Spa-goers who visit the two-acre property overlooking the Santa Lucia Preserve will feel like they’ve stumbled on an exotic swimming hole. Refuge has six hot pools with cascading thermal waterfalls, natural bluestone pool decks and walkways lined with native drought-resistant plants. The spa offers Swedish or deep tissue massages for even deeper relaxation, and Refuge enforces a strict no-cellphone policy to ensure complete peace and silence. An almost entirely outdoor facility, Refuge was able to reopen in August when Covid restrictions were lifted. Masks are required while checking in, in the locker rooms and during a massage, but not while using the pools or outdoor relaxation areas.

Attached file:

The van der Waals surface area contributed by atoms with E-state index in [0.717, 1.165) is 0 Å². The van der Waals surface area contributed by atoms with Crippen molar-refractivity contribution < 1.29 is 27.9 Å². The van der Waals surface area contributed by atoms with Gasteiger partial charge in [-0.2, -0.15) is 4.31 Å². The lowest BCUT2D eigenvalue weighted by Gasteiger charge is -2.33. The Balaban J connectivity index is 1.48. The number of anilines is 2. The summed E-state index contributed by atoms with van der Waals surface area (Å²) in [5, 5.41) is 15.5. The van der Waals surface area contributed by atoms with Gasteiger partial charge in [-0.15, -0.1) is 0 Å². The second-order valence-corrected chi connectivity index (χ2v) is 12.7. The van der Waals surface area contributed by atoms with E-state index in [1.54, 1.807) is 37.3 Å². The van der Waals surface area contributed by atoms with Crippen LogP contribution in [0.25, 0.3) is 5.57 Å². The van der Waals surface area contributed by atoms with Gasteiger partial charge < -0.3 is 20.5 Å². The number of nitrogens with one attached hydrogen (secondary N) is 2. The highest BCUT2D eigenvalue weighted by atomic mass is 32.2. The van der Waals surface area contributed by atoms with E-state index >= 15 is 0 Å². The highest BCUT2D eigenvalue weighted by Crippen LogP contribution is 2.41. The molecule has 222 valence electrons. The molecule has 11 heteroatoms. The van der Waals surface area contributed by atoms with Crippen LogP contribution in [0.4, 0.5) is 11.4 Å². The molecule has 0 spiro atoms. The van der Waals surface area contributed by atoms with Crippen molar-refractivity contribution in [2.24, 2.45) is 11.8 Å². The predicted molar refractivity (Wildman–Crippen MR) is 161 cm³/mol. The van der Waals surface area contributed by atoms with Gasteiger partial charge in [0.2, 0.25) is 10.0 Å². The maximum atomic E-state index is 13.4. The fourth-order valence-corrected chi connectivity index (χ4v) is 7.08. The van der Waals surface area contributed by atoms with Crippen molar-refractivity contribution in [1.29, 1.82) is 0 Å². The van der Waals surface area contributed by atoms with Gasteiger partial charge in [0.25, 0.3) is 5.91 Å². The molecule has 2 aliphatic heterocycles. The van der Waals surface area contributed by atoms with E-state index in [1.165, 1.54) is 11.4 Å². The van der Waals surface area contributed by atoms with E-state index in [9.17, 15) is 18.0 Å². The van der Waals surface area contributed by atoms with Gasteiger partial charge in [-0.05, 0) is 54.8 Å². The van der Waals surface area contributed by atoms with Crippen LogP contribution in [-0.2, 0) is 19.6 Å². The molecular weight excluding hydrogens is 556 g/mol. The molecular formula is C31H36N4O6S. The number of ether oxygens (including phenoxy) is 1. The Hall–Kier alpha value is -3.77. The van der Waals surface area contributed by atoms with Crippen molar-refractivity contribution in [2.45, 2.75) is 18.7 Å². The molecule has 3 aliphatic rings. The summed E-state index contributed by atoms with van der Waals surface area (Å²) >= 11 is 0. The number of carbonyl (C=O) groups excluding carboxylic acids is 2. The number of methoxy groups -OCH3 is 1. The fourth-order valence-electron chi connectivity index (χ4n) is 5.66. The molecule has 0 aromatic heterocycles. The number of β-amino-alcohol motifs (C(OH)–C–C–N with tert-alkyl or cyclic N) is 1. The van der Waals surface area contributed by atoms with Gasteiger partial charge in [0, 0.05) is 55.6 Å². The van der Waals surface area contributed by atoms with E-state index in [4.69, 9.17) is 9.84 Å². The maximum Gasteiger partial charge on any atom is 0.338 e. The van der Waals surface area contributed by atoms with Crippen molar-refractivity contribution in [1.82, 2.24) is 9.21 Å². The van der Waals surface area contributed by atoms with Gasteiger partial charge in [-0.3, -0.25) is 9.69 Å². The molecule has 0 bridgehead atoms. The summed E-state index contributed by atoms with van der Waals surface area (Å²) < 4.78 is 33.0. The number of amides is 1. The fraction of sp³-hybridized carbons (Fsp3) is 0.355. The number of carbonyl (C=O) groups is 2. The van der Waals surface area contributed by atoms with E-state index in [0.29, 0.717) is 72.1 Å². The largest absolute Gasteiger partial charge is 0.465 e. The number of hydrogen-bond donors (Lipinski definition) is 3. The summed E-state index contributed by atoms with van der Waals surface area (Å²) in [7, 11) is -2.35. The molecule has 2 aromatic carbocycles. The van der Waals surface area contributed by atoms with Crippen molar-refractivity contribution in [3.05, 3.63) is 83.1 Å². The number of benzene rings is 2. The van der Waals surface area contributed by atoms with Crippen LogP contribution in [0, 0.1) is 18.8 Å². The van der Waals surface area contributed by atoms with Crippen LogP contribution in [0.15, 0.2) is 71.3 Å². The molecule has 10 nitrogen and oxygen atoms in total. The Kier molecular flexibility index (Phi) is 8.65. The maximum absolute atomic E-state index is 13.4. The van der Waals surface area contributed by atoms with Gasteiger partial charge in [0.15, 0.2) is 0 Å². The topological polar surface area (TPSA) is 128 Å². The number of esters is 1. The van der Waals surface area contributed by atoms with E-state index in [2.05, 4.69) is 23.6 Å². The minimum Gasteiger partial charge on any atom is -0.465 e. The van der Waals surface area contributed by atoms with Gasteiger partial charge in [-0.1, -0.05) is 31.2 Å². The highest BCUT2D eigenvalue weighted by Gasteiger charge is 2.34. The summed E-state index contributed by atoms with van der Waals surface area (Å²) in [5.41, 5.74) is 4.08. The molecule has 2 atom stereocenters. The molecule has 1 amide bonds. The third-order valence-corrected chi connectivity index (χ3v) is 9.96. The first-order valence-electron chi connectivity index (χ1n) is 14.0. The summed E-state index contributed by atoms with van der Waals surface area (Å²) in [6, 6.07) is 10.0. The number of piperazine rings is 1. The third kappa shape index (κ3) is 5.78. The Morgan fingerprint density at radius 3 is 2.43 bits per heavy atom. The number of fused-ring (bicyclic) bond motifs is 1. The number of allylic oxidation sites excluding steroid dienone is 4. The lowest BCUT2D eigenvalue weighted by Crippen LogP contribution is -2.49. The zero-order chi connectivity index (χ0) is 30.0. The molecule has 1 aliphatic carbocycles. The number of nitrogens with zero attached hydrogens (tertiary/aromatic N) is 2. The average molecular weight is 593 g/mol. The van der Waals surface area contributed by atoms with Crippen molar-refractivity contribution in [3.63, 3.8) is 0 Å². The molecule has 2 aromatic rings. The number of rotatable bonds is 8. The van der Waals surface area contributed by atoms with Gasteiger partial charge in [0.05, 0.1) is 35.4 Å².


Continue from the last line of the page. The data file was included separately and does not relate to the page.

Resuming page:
Carmel-by-the-Sea, a European-inspired village with cottages right out of a Charles Dickens novel, and the valley that stretches inland have many wonderful hotels. 


Stylish and affordable CIVANA (from $329 per night or $599 all-inclusive), a Sonoran Desert retreat outside Scottsdale dotted with palm trees and cacti, believes wellness and happiness go hand in hand. Nothing is overly restricted or regimented. A wellness journey here could include yoga on the lawn and lounging by the pool, cocktail in hand, or a packed itinerary with rose garden meditations, desert hikes, outdoor sunset spin classes and socially distanced sound-bowl and stargazing sessions. The resort offers about a dozen complimentary movement and fitness classes daily. There’s no judgment, and anything goes.